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Canadian brands hope to score with Taylor Swift fans during Super Bowl

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TORONTO -

Most Canadian companies locked in their Super Bowl ad space long before anyone knew the Kansas City Chiefs would make it to the final match, but experts say many of those brands will be looking to score big with the audience drawn in by the team's most famous fan: Taylor Swift.

The American pop star has been in the spotlight at Kansas City's NFL games since she first cheered on her tight end boyfriend Travis Kelce against the Chicago Bears in September. Many of her fans have since become rabid football watchers, attributing Swift with getting them into the game.

Those fans represent a lucrative opportunity for brands to branch out beyond their typical targets — men between the ages of 18 and 35 — and reach tween, teen, gen Z and millennial women, who tend to drive most decisions around which goods households buy, marketing experts say.

"People are arguing it's doubling the impact of your marketing value and spend, so that's obviously valuable," said Cheri Bradish, a sports marketing professor at Toronto Metropolitan University.

"They have more discretionary income and they're more inclined to buy, particularly if the message resonates with them."

Swift fans are especially known for driving sales.

Online research company QuestionPro found last summer that her fans have spent an average US$1,300 per show on her Eras concert tour, which has consistently sold out. (Swift swings through Toronto in November and Vancouver in December.)

Days before she visits a given city, craft supplies chain Michaels said local stores see a 300 per cent surge in jewelry and bead sales, which it attributes to the trend of fans trading friendship bracelets at her concerts.

If the pace of spending spurred by the Eras Tour continues, QuestionPro estimates the star will have generated an estimated US$5 billion in economic impact.

"She really does bring a huge effect and a huge impact," said Gah-Yee Wong, head of marketing at Intuit TurboTax Canada.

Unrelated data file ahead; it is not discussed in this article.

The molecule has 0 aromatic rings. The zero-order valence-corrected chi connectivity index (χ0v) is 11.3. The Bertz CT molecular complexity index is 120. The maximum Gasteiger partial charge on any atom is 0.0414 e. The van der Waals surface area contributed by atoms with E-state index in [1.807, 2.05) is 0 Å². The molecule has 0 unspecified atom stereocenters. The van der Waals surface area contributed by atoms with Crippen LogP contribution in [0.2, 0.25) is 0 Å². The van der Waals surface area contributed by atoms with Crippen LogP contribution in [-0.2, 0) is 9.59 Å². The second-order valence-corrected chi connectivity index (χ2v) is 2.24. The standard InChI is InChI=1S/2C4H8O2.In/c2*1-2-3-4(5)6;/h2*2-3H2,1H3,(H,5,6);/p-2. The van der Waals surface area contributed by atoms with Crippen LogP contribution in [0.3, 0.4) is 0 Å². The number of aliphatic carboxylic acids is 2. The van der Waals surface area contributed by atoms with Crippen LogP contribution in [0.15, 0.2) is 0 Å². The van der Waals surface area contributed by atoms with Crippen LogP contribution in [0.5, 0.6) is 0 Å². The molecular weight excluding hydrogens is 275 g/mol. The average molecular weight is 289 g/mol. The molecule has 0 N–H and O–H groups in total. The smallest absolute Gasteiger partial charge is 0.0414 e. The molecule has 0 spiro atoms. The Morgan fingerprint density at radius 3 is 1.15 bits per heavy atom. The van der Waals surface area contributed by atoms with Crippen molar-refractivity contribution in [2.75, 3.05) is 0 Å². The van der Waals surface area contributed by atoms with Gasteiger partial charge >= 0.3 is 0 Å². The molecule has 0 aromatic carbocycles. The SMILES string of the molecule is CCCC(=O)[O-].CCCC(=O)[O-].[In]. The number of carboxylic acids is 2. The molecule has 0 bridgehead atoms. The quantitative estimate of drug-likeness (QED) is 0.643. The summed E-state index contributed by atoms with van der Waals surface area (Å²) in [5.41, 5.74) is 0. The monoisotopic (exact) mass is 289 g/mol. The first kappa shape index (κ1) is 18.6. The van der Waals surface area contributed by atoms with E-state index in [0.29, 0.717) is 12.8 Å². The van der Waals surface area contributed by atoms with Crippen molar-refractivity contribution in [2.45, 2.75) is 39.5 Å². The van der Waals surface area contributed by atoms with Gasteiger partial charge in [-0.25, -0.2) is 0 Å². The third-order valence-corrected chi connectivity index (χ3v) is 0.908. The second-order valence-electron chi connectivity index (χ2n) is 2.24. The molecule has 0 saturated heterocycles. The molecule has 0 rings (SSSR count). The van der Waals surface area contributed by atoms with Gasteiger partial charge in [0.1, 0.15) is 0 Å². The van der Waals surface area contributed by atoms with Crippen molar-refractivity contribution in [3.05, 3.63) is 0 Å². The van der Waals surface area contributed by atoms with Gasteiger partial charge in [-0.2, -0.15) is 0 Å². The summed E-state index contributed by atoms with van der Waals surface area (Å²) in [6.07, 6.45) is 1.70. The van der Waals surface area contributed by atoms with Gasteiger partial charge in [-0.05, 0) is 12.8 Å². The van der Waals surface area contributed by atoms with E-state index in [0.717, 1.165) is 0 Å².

The company will advertise during the Canadian Super Bowl telecast for the third year in a row with a spot directed by Taika Waititi of "Jojo Rabbit" and featuring "Abbott Elementary" star Quinta Brunson.

Planning began before Swift became entwined with football, but asked about the star, Won said, "It's a perk, I'm not going to lie."

"We're excited to see more men, women and younger people be excited about this incredible event and we are trying to speak to that younger audience too," she added.

Also hoping to speak to Super Bowl audiences are food brands PepsiCo, Hershey, Maple Leaf Foods, King's Hawaiian, Osmow’s, Coca-Cola, Molson and M&M’s, all of which Bell Media said will air advertisements on TSN, CTV and RDS during the Sunday faceoff between Kansas City and the San Francisco 49ers.

Automotive companies Kia, Canadian Kawasaki Motors and Toyota, banks TD and BMO, along with L'Oreal, the Ontario government and Temu are slated to market during the game, too.

Altogether, they helped Bell Media achieve record ad sales for the Super Bowl by the end of January, when the company had only "limited new inventory" left.

Boston Pizza, which usually runs ads ahead of the game, will air a spot starring former football player Luke Willson during the match portion of the Canadian broadcast for the first time in a while.

"Some people will tune in just to watch the new and exciting commercials and then the half time show, which has always been a draw, but now I think there's actually an in-game reason to watch," said James Kawalecki, Boston Pizza's vice-president of marketing, naming cutaways to Swift as that reason.

Swift's presence at the game is still up in the air because she performs in Tokyo the night before the Sunday kickoff in Las Vegas, meaning she'll need to rush to get to the Super Bowl in time.

Regardless of whether she makes it, Sijie Sun, an assistant professor of marketing at the University of Manitoba, said Swift has offered an important lesson that should be added to advertisers' playbooks.

"You want to be more inclusive, more open to all genders, all demographics," he said.

"The social sense has been changed ... so you have to be trying new stuff."

This report by The Canadian Press was first published Feb. 9, 2024.

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